March 15, 2017
by Ariel Adams
For 2017, Swiss Ulysse Nardin updated one of their less-known but very capable watches into something that I feel finally gives the Classic Sonata watch the attention it deserves. The two new models are the reference 672-05/92 and the 673-05/90. For many people, this is the first time they will be paying attention to the Ulysse Nardin Sonata, and here is why. Visual design is everything. There are watches out there which have incredible movements or complications that will rarely see the light of day on a wearer’s wrist because of something that is perhaps amiss in the visual design. The Sonata has been part of Ulysse Nardin’s collection for quite some time, with a truly compelling and distinct movement, yet it also had a design that many might warmly comment is “quirky and acquired.”
For some people, the “original” Ulysse Nardin Sonata might be more to their liking, offering the particular eccentric flavor of the impressive watchmaker who never seems to resist doing their own thing. When the Kering Group purchased Ulysse Nardin (which was previously privately held) in 2014, I was rightly concerned that the maverick nature of the company perpetuated by its late owner Rolf Schnyder would be lost. Ulysse Nardin was and still is run by Patrik Hoffmann – a direct protege of Schnyder – who had every intention of maintaining the brand’s direction. Intent alone is not always enough to stall the whims of a large corporate owner who might have very different ideas for the trajectory of their new acquisition – regardless of what made the brand great to begin with.
Now about three years after the acquisition by Ulysse Nardin by Kering, you do see a shift in the brand’s direction, but also not a serious reversal of the company’s truly innovative spirit. Hoffmann confided to me that it does take considerable persuasion and regular communication with Kering to allow the brand to invest and innovate as it desires, but that he was winning the campaign to keep Ulysse Nardin quirky and cool. With that said, he admitted Kering offered valuable advice and direction, helping to fill the brand’s lineup with refined products and more which you might consider beautiful in a mainstream way. Thus, the Ulysse Nardin brand circa 2017 is actually (in my opinion) a success story of merging the true independent spirit of a luxury watch brand laboring to remain interesting and relevant in modern times, with a slew of products which are more traditionally beautiful for a slightly more mainstream appeal.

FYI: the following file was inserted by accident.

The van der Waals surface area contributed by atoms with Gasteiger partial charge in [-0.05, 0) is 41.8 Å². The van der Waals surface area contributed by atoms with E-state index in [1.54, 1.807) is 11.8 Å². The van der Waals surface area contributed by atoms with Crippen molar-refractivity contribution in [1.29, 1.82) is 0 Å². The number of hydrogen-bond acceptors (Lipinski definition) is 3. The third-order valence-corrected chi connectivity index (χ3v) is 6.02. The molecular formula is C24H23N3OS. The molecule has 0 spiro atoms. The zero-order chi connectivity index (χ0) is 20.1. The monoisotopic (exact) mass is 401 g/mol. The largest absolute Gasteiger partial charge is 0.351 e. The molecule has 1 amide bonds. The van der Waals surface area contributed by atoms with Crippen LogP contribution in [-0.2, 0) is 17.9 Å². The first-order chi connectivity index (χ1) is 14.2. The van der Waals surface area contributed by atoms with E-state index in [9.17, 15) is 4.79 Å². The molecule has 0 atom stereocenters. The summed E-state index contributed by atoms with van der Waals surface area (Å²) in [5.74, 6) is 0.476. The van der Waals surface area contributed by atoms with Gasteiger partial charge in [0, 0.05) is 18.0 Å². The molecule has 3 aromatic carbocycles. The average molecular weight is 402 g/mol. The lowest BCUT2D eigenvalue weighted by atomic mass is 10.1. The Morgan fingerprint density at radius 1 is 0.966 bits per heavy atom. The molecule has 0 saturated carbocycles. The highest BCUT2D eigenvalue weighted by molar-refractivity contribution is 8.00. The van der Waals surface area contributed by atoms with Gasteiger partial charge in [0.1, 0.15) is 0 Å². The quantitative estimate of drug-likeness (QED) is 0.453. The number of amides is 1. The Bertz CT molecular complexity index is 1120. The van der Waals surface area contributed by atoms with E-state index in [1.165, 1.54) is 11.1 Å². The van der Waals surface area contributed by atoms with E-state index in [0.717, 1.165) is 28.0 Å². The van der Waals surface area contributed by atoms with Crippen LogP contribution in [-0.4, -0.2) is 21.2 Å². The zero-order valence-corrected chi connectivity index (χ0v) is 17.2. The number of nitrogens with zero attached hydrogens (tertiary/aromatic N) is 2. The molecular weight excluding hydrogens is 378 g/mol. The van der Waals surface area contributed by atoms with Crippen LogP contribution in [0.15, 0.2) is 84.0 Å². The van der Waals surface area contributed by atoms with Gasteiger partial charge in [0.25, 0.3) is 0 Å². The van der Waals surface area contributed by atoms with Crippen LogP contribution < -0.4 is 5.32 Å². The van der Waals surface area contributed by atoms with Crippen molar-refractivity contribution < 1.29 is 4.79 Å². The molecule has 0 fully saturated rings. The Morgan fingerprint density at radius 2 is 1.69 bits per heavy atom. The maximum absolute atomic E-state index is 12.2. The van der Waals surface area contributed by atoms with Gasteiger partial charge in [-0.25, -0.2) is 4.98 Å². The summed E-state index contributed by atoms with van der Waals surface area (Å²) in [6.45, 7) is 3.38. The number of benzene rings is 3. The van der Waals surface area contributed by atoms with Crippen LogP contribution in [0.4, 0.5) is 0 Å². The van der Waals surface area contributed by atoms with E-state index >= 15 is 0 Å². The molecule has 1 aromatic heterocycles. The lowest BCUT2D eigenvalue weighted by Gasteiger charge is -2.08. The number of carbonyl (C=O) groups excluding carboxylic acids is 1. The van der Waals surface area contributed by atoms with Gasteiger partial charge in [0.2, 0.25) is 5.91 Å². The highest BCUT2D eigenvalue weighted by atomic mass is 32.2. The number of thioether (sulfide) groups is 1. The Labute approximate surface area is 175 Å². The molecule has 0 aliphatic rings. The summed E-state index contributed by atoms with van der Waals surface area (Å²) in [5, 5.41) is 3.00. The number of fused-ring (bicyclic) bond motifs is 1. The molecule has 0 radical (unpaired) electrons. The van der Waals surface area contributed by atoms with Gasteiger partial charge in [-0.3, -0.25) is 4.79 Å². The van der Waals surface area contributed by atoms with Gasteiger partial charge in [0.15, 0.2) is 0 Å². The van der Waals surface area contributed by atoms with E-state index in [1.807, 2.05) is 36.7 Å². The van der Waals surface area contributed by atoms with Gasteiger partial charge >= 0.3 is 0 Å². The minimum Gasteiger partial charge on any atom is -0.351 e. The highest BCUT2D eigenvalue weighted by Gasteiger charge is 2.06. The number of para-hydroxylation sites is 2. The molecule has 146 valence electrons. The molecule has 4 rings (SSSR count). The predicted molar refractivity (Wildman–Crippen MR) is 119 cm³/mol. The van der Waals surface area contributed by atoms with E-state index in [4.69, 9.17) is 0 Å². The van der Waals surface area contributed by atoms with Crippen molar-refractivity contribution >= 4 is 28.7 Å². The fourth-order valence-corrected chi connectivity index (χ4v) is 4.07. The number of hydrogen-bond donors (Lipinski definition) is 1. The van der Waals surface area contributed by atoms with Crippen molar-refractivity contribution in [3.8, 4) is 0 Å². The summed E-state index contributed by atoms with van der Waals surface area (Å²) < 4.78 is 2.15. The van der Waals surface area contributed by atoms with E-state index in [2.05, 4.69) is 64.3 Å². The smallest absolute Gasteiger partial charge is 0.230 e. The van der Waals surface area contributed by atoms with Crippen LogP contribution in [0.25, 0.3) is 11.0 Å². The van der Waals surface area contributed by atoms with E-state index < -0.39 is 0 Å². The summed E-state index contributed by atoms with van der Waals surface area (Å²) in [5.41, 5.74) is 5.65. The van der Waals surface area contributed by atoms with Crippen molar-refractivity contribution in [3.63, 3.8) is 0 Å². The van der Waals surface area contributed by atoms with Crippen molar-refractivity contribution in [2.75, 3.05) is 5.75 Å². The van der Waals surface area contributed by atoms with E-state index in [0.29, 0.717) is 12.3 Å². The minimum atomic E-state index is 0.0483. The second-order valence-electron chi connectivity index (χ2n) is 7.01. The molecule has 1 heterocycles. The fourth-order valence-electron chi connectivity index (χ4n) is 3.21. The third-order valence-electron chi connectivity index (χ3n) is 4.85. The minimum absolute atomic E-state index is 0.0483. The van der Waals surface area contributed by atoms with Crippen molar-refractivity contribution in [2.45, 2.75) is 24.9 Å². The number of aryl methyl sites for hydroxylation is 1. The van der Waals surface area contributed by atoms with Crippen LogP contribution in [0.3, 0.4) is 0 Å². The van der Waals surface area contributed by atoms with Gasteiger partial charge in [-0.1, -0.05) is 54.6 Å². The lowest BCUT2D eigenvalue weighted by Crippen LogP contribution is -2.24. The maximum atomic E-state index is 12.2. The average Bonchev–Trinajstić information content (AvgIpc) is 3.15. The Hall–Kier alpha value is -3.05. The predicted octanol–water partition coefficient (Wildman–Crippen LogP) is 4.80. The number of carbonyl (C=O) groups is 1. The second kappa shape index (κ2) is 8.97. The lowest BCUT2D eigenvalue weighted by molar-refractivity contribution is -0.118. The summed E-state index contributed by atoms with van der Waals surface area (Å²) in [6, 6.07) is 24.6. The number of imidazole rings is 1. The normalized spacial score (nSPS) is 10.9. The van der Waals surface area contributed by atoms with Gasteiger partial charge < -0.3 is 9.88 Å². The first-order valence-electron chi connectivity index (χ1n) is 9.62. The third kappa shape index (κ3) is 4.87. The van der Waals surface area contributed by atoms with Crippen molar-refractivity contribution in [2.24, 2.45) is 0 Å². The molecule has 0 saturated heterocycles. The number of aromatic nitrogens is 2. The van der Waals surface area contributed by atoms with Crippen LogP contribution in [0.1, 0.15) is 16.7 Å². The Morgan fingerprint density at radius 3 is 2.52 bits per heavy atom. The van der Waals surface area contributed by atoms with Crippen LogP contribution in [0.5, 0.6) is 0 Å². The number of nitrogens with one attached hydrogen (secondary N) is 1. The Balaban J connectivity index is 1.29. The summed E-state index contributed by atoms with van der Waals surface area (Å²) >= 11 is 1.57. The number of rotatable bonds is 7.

A fantastic example of this effective blend of values is the updated Sonata, which I feel always had potential despite a visual design that never quite made it appealing for those seeking a more refined design. Inside the Ulysse Nardin Classic Sonata is a fantastic in-house made movement known as the caliber UN-67. The movement has a range of useful technical features such as a silicon escapement and other components in the regulation system produced from silicon such as the patented hairspring. The automatic movement operates at 4Hz (28,800bph) with a power reserve of 42 hours.
To easily explain the complications, I’ll say that it offers the time, a big date indicator, dual time zone with dedicated “forward and backward” pushers, and a unique alarm system which combines a traditional alarm with the chiming sounds of a minute repeater. Note that there is also a dedicated power reserve indicator in the alarm-setting dial that allows you to know if the alarm spring has power in it. All of this is laid out rather logically and attractively on a balanced but asymmetric dial.
I’m not a big fan of traditional mechanical alarm complications because the way they sound is not particularly attractive to me – despite that they do get your attention. I recently reviewed the updated vintage re-release Jaeger-LeCoultre Master Memovox here. While being visually attractive and offering an authentic re-creation of a traditional alarm-equipped mechanical movement, the resulting sound from most mechanical alarm watches is a harsh vibrating buzzing sound. Yes, this noise is loud and gets your attention, but that’s sort of counter-intuitive in today’s age when mechanical watches are supposed to be the beautiful-looking and -sounding friends on your wrist. The majority of people who actually need to be reminded by an alarm will no doubt rely on their mobile phones or other electronic devices. Mechanical alarms will be used for other, more pleasant purposes.
So what the Ulysse Nardin Classic Sonata does is totally ditch the harsh buzzing alarm sound for the chimes produced by a hammer hitting a gong, identical to the system used to make chimes in sonnerie or minute repeater watches. Thus, Ulysse Nardin designed the Classic Sonata with an “alarm with cathedral gong” system. This demonstrates that Ulysse Nardin isn’t just trying to say they too are producing a traditional complication, but that they are watch lovers like their customers seeking to refine a complication that is comparatively uncommon today.
Think about it: the alarm is an actually useful complication but very rare in modern mechanical watch offerings. It is arguably more useful than a chronograph for many people, but is for the most part exotic and rare. In my opinion, the reason for that is because they just aren’t pleasant to listen to – and Ulysse Nardin’s solution to that problem in the UN-67 movement was to make the alarm worth listening to. I think they totally succeeded.